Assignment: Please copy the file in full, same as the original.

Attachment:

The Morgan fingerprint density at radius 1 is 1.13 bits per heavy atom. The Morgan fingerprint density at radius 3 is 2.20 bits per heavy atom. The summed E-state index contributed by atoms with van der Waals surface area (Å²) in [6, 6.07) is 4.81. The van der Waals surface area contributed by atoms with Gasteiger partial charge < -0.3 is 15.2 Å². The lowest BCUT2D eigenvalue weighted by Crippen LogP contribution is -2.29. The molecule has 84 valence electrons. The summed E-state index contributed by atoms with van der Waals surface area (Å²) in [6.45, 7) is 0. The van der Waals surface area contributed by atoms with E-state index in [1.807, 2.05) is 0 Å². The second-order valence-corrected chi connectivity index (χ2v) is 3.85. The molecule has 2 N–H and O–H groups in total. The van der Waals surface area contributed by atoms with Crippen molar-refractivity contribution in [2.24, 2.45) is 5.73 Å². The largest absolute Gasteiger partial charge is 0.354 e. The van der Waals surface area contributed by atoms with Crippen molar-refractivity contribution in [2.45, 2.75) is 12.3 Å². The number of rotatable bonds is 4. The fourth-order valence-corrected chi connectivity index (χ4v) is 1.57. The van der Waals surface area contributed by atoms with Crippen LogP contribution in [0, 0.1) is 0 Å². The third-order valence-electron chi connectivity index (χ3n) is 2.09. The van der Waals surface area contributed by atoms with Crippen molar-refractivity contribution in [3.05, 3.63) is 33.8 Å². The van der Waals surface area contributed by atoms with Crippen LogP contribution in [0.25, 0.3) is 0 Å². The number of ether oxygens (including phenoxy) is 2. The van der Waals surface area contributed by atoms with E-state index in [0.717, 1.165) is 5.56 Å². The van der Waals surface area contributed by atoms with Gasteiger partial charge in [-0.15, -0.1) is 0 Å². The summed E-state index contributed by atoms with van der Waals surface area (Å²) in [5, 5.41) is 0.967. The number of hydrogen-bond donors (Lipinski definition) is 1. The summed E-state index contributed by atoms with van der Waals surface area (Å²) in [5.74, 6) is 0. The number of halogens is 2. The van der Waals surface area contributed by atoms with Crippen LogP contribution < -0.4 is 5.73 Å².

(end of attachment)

The Morgan fingerprint density at radius 1 is 1.13 bits per heavy atom. The Morgan fingerprint density at radius 3 is 2.20 bits per heavy atom. The summed E-state index contributed by atoms with van der Waals surface area (Å²) in [6, 6.07) is 4.81. The van der Waals surface area contributed by atoms with Gasteiger partial charge < -0.3 is 15.2 Å². The lowest BCUT2D eigenvalue weighted by Crippen LogP contribution is -2.29. The molecule has 84 valence electrons. The summed E-state index contributed by atoms with van der Waals surface area (Å²) in [6.45, 7) is 0. The van der Waals surface area contributed by atoms with E-state index in [1.807, 2.05) is 0 Å². The second-order valence-corrected chi connectivity index (χ2v) is 3.85. The molecule has 2 N–H and O–H groups in total. The van der Waals surface area contributed by atoms with Crippen molar-refractivity contribution in [2.24, 2.45) is 5.73 Å². The largest absolute Gasteiger partial charge is 0.354 e. The van der Waals surface area contributed by atoms with Crippen molar-refractivity contribution in [2.45, 2.75) is 12.3 Å². The number of rotatable bonds is 4. The fourth-order valence-corrected chi connectivity index (χ4v) is 1.57. The van der Waals surface area contributed by atoms with Crippen LogP contribution in [0, 0.1) is 0 Å². The third-order valence-electron chi connectivity index (χ3n) is 2.09. The van der Waals surface area contributed by atoms with Crippen molar-refractivity contribution in [3.05, 3.63) is 33.8 Å². The van der Waals surface area contributed by atoms with Crippen LogP contribution in [0.25, 0.3) is 0 Å². The number of ether oxygens (including phenoxy) is 2. The van der Waals surface area contributed by atoms with E-state index in [0.717, 1.165) is 5.56 Å². The van der Waals surface area contributed by atoms with Gasteiger partial charge in [-0.15, -0.1) is 0 Å². The summed E-state index contributed by atoms with van der Waals surface area (Å²) in [5, 5.41) is 0.967. The number of hydrogen-bond donors (Lipinski definition) is 1. The summed E-state index contributed by atoms with van der Waals surface area (Å²) in [5.74, 6) is 0. The number of halogens is 2. The van der Waals surface area contributed by atoms with Crippen LogP contribution < -0.4 is 5.73 Å².